While most of the answer to this question is subjective, I'd answer analoguous to @shootforthemoon, except that it's conceptually nigh impossibly to start learning both literally at the same time,
When you say:
"During my initial research, I have encountered some people saying ..."
It does not appear as if you had done any research on the language itself. Learning the history and linguistic facts can work well in tanndem, and the history can be hardly separated at all. I'm sure you have however common knowledge, not the least because, as the prior answers hinted at, similarities to Grecko-Roman culture can be found in many layers of our own, including language.
An intensive introduction is of course more efficient if focused on one coherent language. Which one that should be depends on the value that you expect, which, yes, depends on the difficulty, but an introduction is easy, pretty much by definition. I mean, you don't expect to become proficient immediately. It should get you far enough to recognize enough differences; it should establish coherence.
After that, you never stop learning so you eventually will learn both in tandem, unless you learn just one of them.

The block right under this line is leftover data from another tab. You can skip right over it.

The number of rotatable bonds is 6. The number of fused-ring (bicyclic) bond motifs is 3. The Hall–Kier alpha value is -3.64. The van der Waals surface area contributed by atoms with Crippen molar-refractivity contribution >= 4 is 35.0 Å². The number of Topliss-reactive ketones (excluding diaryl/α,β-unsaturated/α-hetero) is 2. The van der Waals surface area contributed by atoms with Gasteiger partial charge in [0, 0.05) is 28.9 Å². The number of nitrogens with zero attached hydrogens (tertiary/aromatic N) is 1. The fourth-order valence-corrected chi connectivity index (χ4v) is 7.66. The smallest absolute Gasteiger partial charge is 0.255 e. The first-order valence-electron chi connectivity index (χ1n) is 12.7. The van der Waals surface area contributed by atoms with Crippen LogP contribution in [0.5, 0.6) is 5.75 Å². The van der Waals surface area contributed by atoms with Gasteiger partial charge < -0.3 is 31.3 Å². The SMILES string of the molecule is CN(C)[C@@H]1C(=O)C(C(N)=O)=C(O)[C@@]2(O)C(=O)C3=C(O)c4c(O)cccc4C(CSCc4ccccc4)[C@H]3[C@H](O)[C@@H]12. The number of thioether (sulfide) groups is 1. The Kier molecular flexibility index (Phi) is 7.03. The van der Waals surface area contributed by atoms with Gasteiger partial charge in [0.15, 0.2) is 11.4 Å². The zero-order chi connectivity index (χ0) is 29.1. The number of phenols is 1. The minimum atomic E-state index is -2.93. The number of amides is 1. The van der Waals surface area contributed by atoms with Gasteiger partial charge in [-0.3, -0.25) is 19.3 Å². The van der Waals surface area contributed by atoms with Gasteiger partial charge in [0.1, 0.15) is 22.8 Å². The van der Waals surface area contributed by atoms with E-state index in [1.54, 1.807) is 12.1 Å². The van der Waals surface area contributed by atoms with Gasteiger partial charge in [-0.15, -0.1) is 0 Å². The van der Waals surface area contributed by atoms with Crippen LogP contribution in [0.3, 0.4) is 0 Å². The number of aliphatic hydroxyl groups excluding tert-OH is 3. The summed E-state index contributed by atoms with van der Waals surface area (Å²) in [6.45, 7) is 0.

You might as well ask on which one you should focus. But that depends on your use case, what you want to read, or whom you want to write.
Since other have already answerd in favour of Latin, I will try to argue for Greek, or generally the less favoured language: It might make sense to start with the less interesting one, to save the best for last, as they say. That might as well be Latin.
There's a bit of a circular argument, when those proficient in Latin but not so much in Greek described Latin as easier, if that's due to the longer Latin tradition in education. I mean, yeah, inflection patterns might be coherent in Latin, but that's only relevant because Latin has so much of it. I'm not sure that's exactly easier. Also, many loanwords changed drastically, so that's not an argument, and it might even be a detrimental source of confusion.
Nevertheless, I can't say they were quite wrong, it may be useful to broaden ones horizont incrementally, if you try to approach any second language as a rather weird dialect of your native tongue.
Starting learn both at once, say with a trilingual dictionary, a few common grammatical patterns and cognate sets and what else, that would be a project of its own. I don't think that's commonly done. It usually works the other way around, learning both languages to reconstruct the common ancestor, because too little is know of the history to use as a basis for language education.